Atul follows this up in his own post by pointing out that people really don't like to upgrade. (Well, duh. He must have been talking to our users!) Many people don't want to be on the bleeding edge; they want something that lets them do what they need to do and doesn't interrupt them doing it. Upgrading is not cost-less, even if the upgrade doesn't cost any actual dollars up front; the cost is time, possibly workflow, often adjustment, and sometimes creature comforts and extensions that don't work in the new paradigm.

I'd like to say that johnath-pro-Mozilla made a reasoned, cogent acknowledgement of these issues, but unfortunately I can't say he-pro-they even made a reasoned, cogent rejection of these issues. Instead, the post basically says, "we're not trying to out-Chrome Chrome, we love you, and those guys are wrong, so there." It doesn't acknowledge Atul's point except to say that "we don't upgrade bad now" and hardly addresses most of Jono's criticisms at all, let alone substantively answers them. Really, as rebuttals go, the response is notable for its wanting brevity even more than its lack of spirited debate.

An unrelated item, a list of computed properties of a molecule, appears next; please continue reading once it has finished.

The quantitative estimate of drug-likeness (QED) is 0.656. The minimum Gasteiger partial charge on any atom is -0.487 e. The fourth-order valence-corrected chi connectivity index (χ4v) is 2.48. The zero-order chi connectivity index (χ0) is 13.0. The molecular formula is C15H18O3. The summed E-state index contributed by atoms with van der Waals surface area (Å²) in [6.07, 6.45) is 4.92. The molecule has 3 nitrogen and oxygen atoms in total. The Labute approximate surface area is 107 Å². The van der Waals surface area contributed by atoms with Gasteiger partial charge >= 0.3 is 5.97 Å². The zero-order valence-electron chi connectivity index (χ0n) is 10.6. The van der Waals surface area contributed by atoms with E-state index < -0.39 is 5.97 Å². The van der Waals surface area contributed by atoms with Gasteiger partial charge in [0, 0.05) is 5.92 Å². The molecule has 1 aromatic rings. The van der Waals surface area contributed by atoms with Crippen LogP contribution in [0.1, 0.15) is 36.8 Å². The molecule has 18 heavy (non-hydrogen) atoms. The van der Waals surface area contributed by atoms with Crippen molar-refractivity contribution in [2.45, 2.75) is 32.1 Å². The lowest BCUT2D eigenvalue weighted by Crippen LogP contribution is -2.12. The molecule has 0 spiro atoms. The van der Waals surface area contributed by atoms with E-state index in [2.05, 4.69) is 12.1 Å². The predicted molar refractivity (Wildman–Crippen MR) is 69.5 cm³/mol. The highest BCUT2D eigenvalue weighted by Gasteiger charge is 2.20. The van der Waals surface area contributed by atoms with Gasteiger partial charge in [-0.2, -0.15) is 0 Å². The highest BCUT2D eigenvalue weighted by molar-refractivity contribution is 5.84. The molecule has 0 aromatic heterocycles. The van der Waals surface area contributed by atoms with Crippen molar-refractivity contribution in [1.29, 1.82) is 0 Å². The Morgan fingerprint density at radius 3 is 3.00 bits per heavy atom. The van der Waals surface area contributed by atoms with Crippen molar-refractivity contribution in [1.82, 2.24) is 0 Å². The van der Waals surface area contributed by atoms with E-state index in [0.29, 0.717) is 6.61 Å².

I like to think that TenFourFox has addressed these issues as well as we can within the constraints of what Mozilla makes available. We use the ESR as our stable branch precisely because it eliminates churn -- people can be kept secure and made whole without upending them significantly other than a restart. After our period of wilderness wandering from 4 to 9 while we shook out the kinks, we're pretty stable on 10 and if all goes well, we will have another stable home on 17. For stable branch users, there will be no little surprises when you bring the browser up again and it will work pretty much like it worked before you updated, systems updates notwithstanding. If you want the new hotness, you go unstable, and the choice is yours; plus, we turn necessity into a virtue by simply not autoupdating at all. The suggestion that Firefox could have been kept as a perpetual ESR and the new hotness used as a rebranded browser specifically for their bleeding edge market just as we do is very well taken, but it's too late now. Like all organizations that get too big for their britches, the goal of MoFo is now its continued survival at the cost of the goals that brought them to this point in the first place. But it's still the most trustworthy browser and for all its flaws no one has a bad word to say about Mozilla's ethical positions, so that's why we still put up with it. Gecko shows no signs of being co-opted for some nefarious goal, unlike WebKit (trusted builders like Tobias excepted, of course).